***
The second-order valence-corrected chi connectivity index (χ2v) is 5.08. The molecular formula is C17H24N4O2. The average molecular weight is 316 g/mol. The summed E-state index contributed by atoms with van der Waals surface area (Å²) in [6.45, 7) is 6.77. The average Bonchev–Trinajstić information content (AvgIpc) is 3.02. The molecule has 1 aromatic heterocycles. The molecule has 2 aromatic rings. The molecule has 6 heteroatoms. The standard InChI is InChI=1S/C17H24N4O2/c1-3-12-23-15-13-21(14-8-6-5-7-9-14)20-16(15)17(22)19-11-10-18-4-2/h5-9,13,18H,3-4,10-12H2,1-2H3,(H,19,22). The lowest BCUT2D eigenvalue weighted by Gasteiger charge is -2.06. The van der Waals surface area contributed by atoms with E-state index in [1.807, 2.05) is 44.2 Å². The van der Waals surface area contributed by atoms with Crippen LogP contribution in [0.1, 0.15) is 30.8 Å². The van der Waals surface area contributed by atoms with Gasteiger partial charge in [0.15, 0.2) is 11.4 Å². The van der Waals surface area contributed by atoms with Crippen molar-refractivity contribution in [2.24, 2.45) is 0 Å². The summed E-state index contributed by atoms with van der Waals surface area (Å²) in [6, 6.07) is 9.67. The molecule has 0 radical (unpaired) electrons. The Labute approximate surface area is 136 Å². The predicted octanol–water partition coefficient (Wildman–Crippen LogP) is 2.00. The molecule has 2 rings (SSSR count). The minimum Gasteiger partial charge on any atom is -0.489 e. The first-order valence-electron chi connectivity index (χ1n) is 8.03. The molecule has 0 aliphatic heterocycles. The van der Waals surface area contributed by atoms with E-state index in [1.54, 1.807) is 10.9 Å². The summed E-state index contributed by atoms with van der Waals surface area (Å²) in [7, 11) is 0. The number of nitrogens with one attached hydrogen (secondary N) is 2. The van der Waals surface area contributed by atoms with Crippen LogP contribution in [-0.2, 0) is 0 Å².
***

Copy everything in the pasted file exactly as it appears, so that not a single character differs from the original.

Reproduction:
The second-order valence-corrected chi connectivity index (χ2v) is 5.08. The molecular formula is C17H24N4O2. The average molecular weight is 316 g/mol. The summed E-state index contributed by atoms with van der Waals surface area (Å²) in [6.45, 7) is 6.77. The average Bonchev–Trinajstić information content (AvgIpc) is 3.02. The molecule has 1 aromatic heterocycles. The molecule has 2 aromatic rings. The molecule has 6 heteroatoms. The standard InChI is InChI=1S/C17H24N4O2/c1-3-12-23-15-13-21(14-8-6-5-7-9-14)20-16(15)17(22)19-11-10-18-4-2/h5-9,13,18H,3-4,10-12H2,1-2H3,(H,19,22). The lowest BCUT2D eigenvalue weighted by Gasteiger charge is -2.06. The van der Waals surface area contributed by atoms with E-state index in [1.807, 2.05) is 44.2 Å². The van der Waals surface area contributed by atoms with Crippen LogP contribution in [0.1, 0.15) is 30.8 Å². The van der Waals surface area contributed by atoms with Gasteiger partial charge in [0.15, 0.2) is 11.4 Å². The van der Waals surface area contributed by atoms with Crippen molar-refractivity contribution in [2.24, 2.45) is 0 Å². The summed E-state index contributed by atoms with van der Waals surface area (Å²) in [6, 6.07) is 9.67. The molecule has 0 radical (unpaired) electrons. The Labute approximate surface area is 136 Å². The predicted octanol–water partition coefficient (Wildman–Crippen LogP) is 2.00. The molecule has 2 rings (SSSR count). The minimum Gasteiger partial charge on any atom is -0.489 e. The first-order valence-electron chi connectivity index (χ1n) is 8.03. The molecule has 0 aliphatic heterocycles. The van der Waals surface area contributed by atoms with E-state index in [1.54, 1.807) is 10.9 Å². The summed E-state index contributed by atoms with van der Waals surface area (Å²) in [7, 11) is 0. The number of nitrogens with one attached hydrogen (secondary N) is 2. The van der Waals surface area contributed by atoms with Crippen LogP contribution in [-0.2, 0) is 0 Å².